Out of the woods
At dawn on a still autumn morning, Nick Hammond joins the deer keepers at Woburn Abbey to harvest a fallow buck and enjoy a proper stalker’s breakfast
Nick Hammond joins Woburn’s deer keepers to harvest a fallow buck and enjoy a proper stalker’s breakfast
The sweet, heady tang of chopped timber fills the ride; pine straw, dried brown oak and beech carpet the woodland floor. A nuthatch sits upended on a fissured oak bole, watching us pass. Suddenly, a muntjac barks and the woodland stills. I feel like Blake’s Tyger.
In front of me is a figure, slung with rifle. When he stops to raise his binoculars, I freeze in my tracks. It’s a little past dawn in Bedfordshire, as a swab of gold veneer washes the woods and Tom hewlett turns to me and indicates with his eyes. The bulk of a big fallow buck stalks across the ride away to our left, breath steaming.
he’s too big for us today—a magnificent specimen in the prime of life. Usually, we wouldn’t have known he was there, but he’s in rut and daft with it, too. he inspects our silhouettes, plods past and tosses an antlered head. We move on.
Deer management on the Woburn Abbey estate is a 24-hour-a-day business. Two fulltime deer keepers—including Tom, whose home is tucked, Hansel and Gretel-like, among the woods—scour the farmland and stands of trees that form part of the estate, as well as the grounds of the 3,000-acre deer park surrounding the Abbey itself, not to mention the work needed on the Abbey’s deer-farm business. Another part-time employee flits between both the parks and the deer department. Manager Dan Debaerdemaecker and his team race against daylight during winter months to keep on top of the park’s herds of nine different deer species. Deer and Woburn have long been synonymous—herbrand Russell, the 11th Duke of Bedford, collected more than 42 species, including Chinese water deer and muntjac. About 400 magnificent red deer now roam the woods and pastures here.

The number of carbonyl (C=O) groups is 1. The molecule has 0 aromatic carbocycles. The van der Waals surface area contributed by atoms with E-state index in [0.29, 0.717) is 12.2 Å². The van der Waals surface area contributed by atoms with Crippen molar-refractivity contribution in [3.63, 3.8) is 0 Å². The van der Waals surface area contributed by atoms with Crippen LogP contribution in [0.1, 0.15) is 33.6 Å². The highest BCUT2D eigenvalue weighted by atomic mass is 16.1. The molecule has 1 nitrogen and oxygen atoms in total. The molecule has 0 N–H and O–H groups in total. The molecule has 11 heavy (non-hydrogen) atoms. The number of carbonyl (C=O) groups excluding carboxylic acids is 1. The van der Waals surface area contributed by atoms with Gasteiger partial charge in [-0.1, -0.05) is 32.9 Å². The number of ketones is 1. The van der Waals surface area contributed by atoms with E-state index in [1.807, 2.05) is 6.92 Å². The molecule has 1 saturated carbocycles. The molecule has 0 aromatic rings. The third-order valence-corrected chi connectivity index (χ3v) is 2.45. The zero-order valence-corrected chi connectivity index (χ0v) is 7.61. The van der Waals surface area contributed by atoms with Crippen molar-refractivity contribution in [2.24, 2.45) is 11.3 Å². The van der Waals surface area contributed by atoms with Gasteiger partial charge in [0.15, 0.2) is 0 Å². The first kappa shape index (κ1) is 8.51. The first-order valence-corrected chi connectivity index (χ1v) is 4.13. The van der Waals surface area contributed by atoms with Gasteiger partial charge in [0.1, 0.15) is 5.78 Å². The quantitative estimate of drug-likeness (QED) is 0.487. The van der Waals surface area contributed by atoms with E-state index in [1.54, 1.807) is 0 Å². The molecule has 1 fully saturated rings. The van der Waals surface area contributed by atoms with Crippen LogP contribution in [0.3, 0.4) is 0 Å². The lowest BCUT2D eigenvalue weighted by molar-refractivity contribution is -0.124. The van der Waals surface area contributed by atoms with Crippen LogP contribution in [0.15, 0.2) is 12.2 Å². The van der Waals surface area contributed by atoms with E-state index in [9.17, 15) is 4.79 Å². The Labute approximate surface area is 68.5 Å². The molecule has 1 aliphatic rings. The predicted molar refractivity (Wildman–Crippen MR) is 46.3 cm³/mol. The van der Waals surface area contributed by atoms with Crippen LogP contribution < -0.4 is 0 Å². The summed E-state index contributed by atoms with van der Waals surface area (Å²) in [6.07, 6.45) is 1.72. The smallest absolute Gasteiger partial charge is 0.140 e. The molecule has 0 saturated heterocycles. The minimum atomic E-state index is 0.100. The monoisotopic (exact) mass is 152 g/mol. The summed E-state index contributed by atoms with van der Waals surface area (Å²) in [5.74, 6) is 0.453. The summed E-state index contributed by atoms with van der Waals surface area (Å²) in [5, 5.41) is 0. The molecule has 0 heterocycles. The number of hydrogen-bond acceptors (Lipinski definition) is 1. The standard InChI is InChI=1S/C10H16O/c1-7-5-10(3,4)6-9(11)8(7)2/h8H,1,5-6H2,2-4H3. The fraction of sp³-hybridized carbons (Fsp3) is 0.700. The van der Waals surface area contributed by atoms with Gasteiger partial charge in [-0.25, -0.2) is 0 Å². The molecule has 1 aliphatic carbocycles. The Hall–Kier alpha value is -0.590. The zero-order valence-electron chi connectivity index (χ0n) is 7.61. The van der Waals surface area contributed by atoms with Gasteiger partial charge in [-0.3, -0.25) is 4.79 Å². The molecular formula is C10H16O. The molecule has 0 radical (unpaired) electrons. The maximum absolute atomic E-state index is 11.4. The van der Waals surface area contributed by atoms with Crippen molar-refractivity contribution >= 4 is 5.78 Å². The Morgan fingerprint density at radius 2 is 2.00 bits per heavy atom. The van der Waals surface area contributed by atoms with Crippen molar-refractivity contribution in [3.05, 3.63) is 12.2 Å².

Perhaps the park’s greatest deer success story is the milu or Père David. The species was wiped out in its native China in the early 20th century, but, thanks to the only breeding herd in the world at Woburn Abbey, a successful reintroduction was subsequently made by Robin, 14th Duke of Bedford, in 1985.
Back in the woods, with the predatory ‘switch’ of a peregrine spotting inland waders, Tom suddenly stops in front of me, foot raised. he swings his shooting sticks into place, settles the black fore-end and, with a startling crack, takes the shot.
Pigeons explode from nearby beeches and squirrels scold in the canopy. We wait. Less than 100 yards away lies a fallow pricket— a good cull buck with one antler tine shorter
than the other. He’d been sniffing around the perimeter of an established male’s harem.
‘Deer management is essential, it’s as simple as that,’ attests Charles Smith-jones of The Deer Society. ‘Left unchecked, they simply outgrow the land—disease and starvation is the end result, which nobody wants to see. Culling removes the weakest and poorest younger animals in favour of the strongest and healthiest, which is exactly what a wolf pack would do.’
At Woburn, during short winter days, the pressure to keep up with culling is compounded by the limited amount of daylight and takes up a good portion of the keepers’ time. However, on this glorious autumn morning, we have time to drag the buck to a nearby ride and amble back to the vehicle. From here, it’s a short drive to the deer larder, where the beast—blood steaming in the chill morning—is strung up and quickly eviscerated. Watching a skilled gralloch is always impressive, this one even more so as it’s carried out in a spotless larder specifically prepared for the job. It’s completed in a little less than 10 minutes, the floor is sluiced and the larder is pristine once more.